The definition of the spherical coordinates has two drawbacks. First the polar angle has to have a value other than 0° (or 180°) to allow the azimuthal value to have an effect. Second the geographic system of latitude and longitude does not match with the two angles.

In order to match the spherical angles to latitude and longitude the polar angle needs to have a value of 90°. Then the position vector points towards the positive x-axis in the equatorial plane which matches a latitude of 0° and a longitude of 0°.

The angular directions of latitude and longitude are the same. So the conversion is quite simple:

```
latitude = polar - 90°
longitude = azimuthal
```

and:

```
polar = latitude + 90°
azimuthal = longitude
```

With trigonometric substitutions a direct conversion between geographic and cartesian coordinates can be derived:

```
radius = sqrt(x^2 + y^2 + z^2)
latitude = arcsin(z/radius)
longitude = atan2(y, x)
```

and:

```
x = radius * cos(latitude) * cos(longitude)
y = radius * cos(latitude) * sin(longitude)
z = radius * sin(latitude)
```

## Implementation for VL

VL assumes that the user works in a left-handed cartesian coordinate system with the y-axis up which is commonly used with DirectX. This means that all the above images and directions would be somehow rotated and flipped when used in such a coordinate system. But that’s of course not what we want. The north pole of a sphere should still be up and the angular directions of the angles should also be the same as above.

The conversion of a vector between the systems is not very complicated:

```
xR = -zL
yR = xL
zR = yL
```

and:

```
xL = yR
yL = zR
zL = -xR
```

The simplest solution would be to convert the vector before or after the calculation, but we can also apply the conversion to the formulas. Then we get for the spherical coordinates:

```
radius = sqrt(x^2 + y^2 + z^2)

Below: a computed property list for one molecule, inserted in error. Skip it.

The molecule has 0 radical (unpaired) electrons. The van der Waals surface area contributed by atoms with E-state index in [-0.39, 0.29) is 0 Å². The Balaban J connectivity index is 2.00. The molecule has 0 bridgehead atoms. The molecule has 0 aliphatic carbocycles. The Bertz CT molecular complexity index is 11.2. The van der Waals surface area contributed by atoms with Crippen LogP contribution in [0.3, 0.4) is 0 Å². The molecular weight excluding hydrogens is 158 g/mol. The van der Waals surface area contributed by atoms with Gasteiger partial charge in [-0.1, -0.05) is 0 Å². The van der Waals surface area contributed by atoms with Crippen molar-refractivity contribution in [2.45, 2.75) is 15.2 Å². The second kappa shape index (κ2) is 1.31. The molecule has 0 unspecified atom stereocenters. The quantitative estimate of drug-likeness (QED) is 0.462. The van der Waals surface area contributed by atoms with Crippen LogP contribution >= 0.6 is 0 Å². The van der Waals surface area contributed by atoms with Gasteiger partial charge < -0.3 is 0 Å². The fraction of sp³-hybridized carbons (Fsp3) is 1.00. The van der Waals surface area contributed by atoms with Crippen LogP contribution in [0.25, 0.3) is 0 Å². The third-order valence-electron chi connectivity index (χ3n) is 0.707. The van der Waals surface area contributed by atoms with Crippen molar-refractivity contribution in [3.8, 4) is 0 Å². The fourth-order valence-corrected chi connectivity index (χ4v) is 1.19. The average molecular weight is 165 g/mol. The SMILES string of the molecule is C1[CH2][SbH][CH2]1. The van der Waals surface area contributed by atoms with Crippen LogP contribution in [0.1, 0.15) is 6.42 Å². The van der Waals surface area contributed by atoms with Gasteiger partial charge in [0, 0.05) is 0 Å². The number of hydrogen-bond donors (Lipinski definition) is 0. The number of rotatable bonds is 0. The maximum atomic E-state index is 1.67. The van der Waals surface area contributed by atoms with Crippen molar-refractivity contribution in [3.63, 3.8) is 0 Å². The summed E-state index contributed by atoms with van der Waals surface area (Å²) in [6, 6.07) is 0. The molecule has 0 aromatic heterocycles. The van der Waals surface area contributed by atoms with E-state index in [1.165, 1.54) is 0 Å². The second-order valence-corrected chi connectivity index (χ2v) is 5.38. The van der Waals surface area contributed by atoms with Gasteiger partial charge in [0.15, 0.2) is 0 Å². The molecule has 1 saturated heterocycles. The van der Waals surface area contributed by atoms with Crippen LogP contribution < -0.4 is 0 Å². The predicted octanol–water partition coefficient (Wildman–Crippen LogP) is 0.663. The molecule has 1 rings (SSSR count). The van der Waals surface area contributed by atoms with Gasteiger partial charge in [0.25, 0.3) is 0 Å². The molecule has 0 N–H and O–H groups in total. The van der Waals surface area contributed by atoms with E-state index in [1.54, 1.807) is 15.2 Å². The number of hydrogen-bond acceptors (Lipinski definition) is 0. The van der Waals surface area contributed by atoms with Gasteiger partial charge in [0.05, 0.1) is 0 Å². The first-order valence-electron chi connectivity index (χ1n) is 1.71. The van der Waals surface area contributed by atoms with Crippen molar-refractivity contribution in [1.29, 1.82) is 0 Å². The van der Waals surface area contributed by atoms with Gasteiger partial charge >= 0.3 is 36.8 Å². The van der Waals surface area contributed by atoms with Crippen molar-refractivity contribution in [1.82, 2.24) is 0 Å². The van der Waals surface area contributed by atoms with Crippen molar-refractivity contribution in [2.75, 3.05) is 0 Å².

polar = arccos(y/radius)
azimuthal = atan2(x, -z)
```

and:

```
x = radius * sin(polar) * sin(azimuthal)
y = radius * cos(polar)
z = -radius * sin(polar) * cos(azimuthal)
```

For geographic coordinates:

```
radius = sqrt(x^2 + y^2 + z^2)
latitude = arcsin(y/radius)
longitude = atan2(x, -z)
```

and:

```
x = radius * cos(latitude) * sin(longitude)
y = radius * sin(latitude)
z = -radius * cos(latitude) * cos(longitude)
```

### Angle Units

Since we all love the convention of scaling value ranges to the interval 0-1, the VL nodes also use cycles as units as we are used to from vvvv.

### Node Names

As we assume that the standard system you work in is cartesian we use the ‘To’ and ‘From’ prefix which we think is more clear than the vvvv names ‘Polar’ and ‘Cartesian’ we had before. So we now have:

```
ToPolar, FromPolar
ToSpherical, FromSpherical
ToGeographic, FromGeographic
```

Since the Angle (3D) node already calculates the spherical angles and the radius, the VL implementation for the spherical coordinates looks like this:

You can find it along with the other conversion nodes in Basics.vl in the patch Utils3D.

### Relation to VVVV nodes

The old vvvv nodes Polar and Cartesian in 3d are similar to the geographic coordinates with the exception that the angular direction of the longitude is inverted. The 2d nodes do match exactly.

## Cylindrical Coordinates

A natural extension of the 2d polar coordinates are cylindrical coordinates, since they just add a height value out of the xy-plane. For completeness here they are:

The formula is exactly the same as 2d polar corrdinates with the extension of the height:

```
radius = sqrt(x^2 + y^2)
angle = atan2(y, x)
height = z
```

and the way around:

```
x = radius * cos(angle)
y = radius * sin(angle)
z = height
```

Converting that to left-handed system with y-axis up gives:

```
radius = sqrt(x^2 + z^2)
angle = atan2(x, -z)
height = y
```

and the way around:

```
x = radius * sin(angle)
y = height
z = -radius * cos(angle)
```

### Node Names

As for the other conversion nodes we use:

```
ToCylindrical, FromCylindrical
```

## Download

As usual in the alpha builds.